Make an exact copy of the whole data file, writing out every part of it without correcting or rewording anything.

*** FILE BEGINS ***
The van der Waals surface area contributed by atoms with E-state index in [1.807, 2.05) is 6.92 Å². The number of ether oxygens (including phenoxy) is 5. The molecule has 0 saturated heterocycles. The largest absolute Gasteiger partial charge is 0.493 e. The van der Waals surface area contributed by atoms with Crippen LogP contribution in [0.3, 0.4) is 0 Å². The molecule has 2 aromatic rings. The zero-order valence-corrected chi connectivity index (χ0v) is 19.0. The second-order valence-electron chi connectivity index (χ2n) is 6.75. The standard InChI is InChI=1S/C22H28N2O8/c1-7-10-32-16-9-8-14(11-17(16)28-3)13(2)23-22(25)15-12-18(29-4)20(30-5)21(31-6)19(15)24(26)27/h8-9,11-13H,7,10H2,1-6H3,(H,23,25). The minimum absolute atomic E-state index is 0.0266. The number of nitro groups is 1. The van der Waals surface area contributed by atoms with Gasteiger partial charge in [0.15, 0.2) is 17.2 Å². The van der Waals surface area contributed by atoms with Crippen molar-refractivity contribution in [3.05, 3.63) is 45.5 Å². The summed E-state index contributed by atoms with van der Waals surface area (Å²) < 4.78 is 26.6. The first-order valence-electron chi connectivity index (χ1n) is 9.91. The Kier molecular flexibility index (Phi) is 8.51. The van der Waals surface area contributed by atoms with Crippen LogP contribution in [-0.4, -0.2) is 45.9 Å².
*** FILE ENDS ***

The van der Waals surface area contributed by atoms with E-state index in [1.807, 2.05) is 6.92 Å². The number of ether oxygens (including phenoxy) is 5. The molecule has 0 saturated heterocycles. The largest absolute Gasteiger partial charge is 0.493 e. The van der Waals surface area contributed by atoms with Crippen LogP contribution in [0.3, 0.4) is 0 Å². The molecule has 2 aromatic rings. The zero-order valence-corrected chi connectivity index (χ0v) is 19.0. The second-order valence-electron chi connectivity index (χ2n) is 6.75. The standard InChI is InChI=1S/C22H28N2O8/c1-7-10-32-16-9-8-14(11-17(16)28-3)13(2)23-22(25)15-12-18(29-4)20(30-5)21(31-6)19(15)24(26)27/h8-9,11-13H,7,10H2,1-6H3,(H,23,25). The minimum absolute atomic E-state index is 0.0266. The number of nitro groups is 1. The van der Waals surface area contributed by atoms with Gasteiger partial charge in [0.15, 0.2) is 17.2 Å². The van der Waals surface area contributed by atoms with Crippen molar-refractivity contribution in [3.05, 3.63) is 45.5 Å². The summed E-state index contributed by atoms with van der Waals surface area (Å²) < 4.78 is 26.6. The first-order valence-electron chi connectivity index (χ1n) is 9.91. The Kier molecular flexibility index (Phi) is 8.51. The van der Waals surface area contributed by atoms with Crippen LogP contribution in [-0.4, -0.2) is 45.9 Å².